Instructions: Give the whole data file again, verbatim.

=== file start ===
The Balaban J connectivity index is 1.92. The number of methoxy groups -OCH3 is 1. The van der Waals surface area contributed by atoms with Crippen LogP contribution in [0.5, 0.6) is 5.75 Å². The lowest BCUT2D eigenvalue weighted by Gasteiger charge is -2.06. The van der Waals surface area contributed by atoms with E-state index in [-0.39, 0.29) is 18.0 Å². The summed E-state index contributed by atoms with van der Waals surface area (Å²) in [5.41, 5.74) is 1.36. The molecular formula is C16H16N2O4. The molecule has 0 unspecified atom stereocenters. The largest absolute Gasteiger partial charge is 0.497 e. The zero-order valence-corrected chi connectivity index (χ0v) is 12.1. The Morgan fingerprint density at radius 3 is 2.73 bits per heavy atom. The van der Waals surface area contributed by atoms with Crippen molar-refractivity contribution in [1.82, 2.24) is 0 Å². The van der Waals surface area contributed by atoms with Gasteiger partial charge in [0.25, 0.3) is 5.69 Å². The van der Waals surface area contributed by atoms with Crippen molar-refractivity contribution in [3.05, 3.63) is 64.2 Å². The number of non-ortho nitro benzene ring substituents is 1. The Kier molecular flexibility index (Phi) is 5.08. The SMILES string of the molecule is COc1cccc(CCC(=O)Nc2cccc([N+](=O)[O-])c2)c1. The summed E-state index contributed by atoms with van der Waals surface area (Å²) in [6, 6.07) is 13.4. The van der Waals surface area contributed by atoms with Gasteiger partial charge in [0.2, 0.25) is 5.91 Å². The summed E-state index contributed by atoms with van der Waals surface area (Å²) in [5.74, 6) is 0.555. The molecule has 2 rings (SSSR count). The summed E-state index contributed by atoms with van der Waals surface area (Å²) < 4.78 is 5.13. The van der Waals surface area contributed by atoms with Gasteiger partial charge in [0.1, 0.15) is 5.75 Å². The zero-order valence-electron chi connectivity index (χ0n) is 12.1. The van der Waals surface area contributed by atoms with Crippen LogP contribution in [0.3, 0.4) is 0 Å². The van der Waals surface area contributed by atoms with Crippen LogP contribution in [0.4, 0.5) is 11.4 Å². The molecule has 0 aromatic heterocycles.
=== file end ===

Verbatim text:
The Balaban J connectivity index is 1.92. The number of methoxy groups -OCH3 is 1. The van der Waals surface area contributed by atoms with Crippen LogP contribution in [0.5, 0.6) is 5.75 Å². The lowest BCUT2D eigenvalue weighted by Gasteiger charge is -2.06. The van der Waals surface area contributed by atoms with E-state index in [-0.39, 0.29) is 18.0 Å². The summed E-state index contributed by atoms with van der Waals surface area (Å²) in [5.41, 5.74) is 1.36. The molecular formula is C16H16N2O4. The molecule has 0 unspecified atom stereocenters. The largest absolute Gasteiger partial charge is 0.497 e. The zero-order valence-corrected chi connectivity index (χ0v) is 12.1. The Morgan fingerprint density at radius 3 is 2.73 bits per heavy atom. The van der Waals surface area contributed by atoms with Crippen molar-refractivity contribution in [1.82, 2.24) is 0 Å². The van der Waals surface area contributed by atoms with Gasteiger partial charge in [0.25, 0.3) is 5.69 Å². The van der Waals surface area contributed by atoms with Crippen molar-refractivity contribution in [3.05, 3.63) is 64.2 Å². The number of non-ortho nitro benzene ring substituents is 1. The Kier molecular flexibility index (Phi) is 5.08. The SMILES string of the molecule is COc1cccc(CCC(=O)Nc2cccc([N+](=O)[O-])c2)c1. The summed E-state index contributed by atoms with van der Waals surface area (Å²) in [6, 6.07) is 13.4. The van der Waals surface area contributed by atoms with Gasteiger partial charge in [0.2, 0.25) is 5.91 Å². The summed E-state index contributed by atoms with van der Waals surface area (Å²) in [5.74, 6) is 0.555. The molecule has 2 rings (SSSR count). The summed E-state index contributed by atoms with van der Waals surface area (Å²) < 4.78 is 5.13. The van der Waals surface area contributed by atoms with Gasteiger partial charge in [0.1, 0.15) is 5.75 Å². The zero-order valence-electron chi connectivity index (χ0n) is 12.1. The van der Waals surface area contributed by atoms with Crippen LogP contribution in [0.3, 0.4) is 0 Å². The van der Waals surface area contributed by atoms with Crippen LogP contribution in [0.4, 0.5) is 11.4 Å². The molecule has 0 aromatic heterocycles.